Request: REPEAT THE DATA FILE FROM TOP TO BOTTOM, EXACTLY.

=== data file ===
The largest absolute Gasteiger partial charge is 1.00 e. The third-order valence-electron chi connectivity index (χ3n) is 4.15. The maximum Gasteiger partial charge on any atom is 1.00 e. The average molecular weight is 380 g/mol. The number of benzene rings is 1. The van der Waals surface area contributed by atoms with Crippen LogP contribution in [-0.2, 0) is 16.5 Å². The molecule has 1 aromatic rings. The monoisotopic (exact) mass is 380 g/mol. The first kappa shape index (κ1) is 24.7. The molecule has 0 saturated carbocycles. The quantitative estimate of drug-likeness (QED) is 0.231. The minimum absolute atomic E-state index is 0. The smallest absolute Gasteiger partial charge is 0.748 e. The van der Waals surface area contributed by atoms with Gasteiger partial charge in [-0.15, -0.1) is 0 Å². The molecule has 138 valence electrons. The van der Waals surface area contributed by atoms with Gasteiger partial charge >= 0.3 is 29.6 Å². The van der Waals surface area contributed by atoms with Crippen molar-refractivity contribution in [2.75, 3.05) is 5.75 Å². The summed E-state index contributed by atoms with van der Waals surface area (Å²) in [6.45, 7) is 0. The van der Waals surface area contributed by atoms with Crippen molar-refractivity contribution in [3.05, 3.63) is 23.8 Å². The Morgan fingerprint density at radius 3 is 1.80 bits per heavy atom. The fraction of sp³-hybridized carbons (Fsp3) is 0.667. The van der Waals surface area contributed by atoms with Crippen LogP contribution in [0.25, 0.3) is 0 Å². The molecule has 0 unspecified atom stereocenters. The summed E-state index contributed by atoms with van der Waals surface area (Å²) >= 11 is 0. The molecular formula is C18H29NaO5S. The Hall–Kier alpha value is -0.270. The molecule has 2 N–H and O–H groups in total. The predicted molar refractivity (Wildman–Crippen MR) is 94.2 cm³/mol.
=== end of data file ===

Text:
The largest absolute Gasteiger partial charge is 1.00 e. The third-order valence-electron chi connectivity index (χ3n) is 4.15. The maximum Gasteiger partial charge on any atom is 1.00 e. The average molecular weight is 380 g/mol. The number of benzene rings is 1. The van der Waals surface area contributed by atoms with Crippen LogP contribution in [-0.2, 0) is 16.5 Å². The molecule has 1 aromatic rings. The monoisotopic (exact) mass is 380 g/mol. The first kappa shape index (κ1) is 24.7. The molecule has 0 saturated carbocycles. The quantitative estimate of drug-likeness (QED) is 0.231. The minimum absolute atomic E-state index is 0. The smallest absolute Gasteiger partial charge is 0.748 e. The van der Waals surface area contributed by atoms with Gasteiger partial charge in [-0.15, -0.1) is 0 Å². The molecule has 138 valence electrons. The van der Waals surface area contributed by atoms with Gasteiger partial charge >= 0.3 is 29.6 Å². The van der Waals surface area contributed by atoms with Crippen molar-refractivity contribution in [2.75, 3.05) is 5.75 Å². The summed E-state index contributed by atoms with van der Waals surface area (Å²) in [6.45, 7) is 0. The van der Waals surface area contributed by atoms with Crippen molar-refractivity contribution in [3.05, 3.63) is 23.8 Å². The Morgan fingerprint density at radius 3 is 1.80 bits per heavy atom. The fraction of sp³-hybridized carbons (Fsp3) is 0.667. The van der Waals surface area contributed by atoms with Crippen LogP contribution in [0.25, 0.3) is 0 Å². The molecule has 0 unspecified atom stereocenters. The summed E-state index contributed by atoms with van der Waals surface area (Å²) >= 11 is 0. The molecular formula is C18H29NaO5S. The Hall–Kier alpha value is -0.270. The molecule has 2 N–H and O–H groups in total. The predicted molar refractivity (Wildman–Crippen MR) is 94.2 cm³/mol.